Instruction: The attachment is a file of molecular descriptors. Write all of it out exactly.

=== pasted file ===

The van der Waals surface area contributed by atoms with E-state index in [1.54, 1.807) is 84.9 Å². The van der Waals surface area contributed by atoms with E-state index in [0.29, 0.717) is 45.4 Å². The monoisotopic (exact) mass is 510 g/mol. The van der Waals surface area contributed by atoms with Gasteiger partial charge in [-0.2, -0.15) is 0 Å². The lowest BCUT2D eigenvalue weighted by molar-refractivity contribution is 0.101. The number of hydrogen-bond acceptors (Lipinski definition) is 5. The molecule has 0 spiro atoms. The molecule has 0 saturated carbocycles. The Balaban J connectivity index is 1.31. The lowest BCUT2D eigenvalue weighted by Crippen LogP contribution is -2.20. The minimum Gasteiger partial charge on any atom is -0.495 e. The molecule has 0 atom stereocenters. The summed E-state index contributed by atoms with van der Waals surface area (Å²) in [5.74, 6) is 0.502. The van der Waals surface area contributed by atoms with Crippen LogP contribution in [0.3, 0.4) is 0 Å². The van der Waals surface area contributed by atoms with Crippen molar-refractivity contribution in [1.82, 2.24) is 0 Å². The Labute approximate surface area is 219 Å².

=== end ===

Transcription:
The van der Waals surface area contributed by atoms with E-state index in [1.54, 1.807) is 84.9 Å². The van der Waals surface area contributed by atoms with E-state index in [0.29, 0.717) is 45.4 Å². The monoisotopic (exact) mass is 510 g/mol. The van der Waals surface area contributed by atoms with Gasteiger partial charge in [-0.2, -0.15) is 0 Å². The lowest BCUT2D eigenvalue weighted by molar-refractivity contribution is 0.101. The number of hydrogen-bond acceptors (Lipinski definition) is 5. The molecule has 0 spiro atoms. The molecule has 0 saturated carbocycles. The Balaban J connectivity index is 1.31. The lowest BCUT2D eigenvalue weighted by Crippen LogP contribution is -2.20. The minimum Gasteiger partial charge on any atom is -0.495 e. The molecule has 0 atom stereocenters. The summed E-state index contributed by atoms with van der Waals surface area (Å²) in [5.74, 6) is 0.502. The van der Waals surface area contributed by atoms with Crippen LogP contribution in [0.3, 0.4) is 0 Å². The van der Waals surface area contributed by atoms with Crippen molar-refractivity contribution in [1.82, 2.24) is 0 Å². The Labute approximate surface area is 219 Å².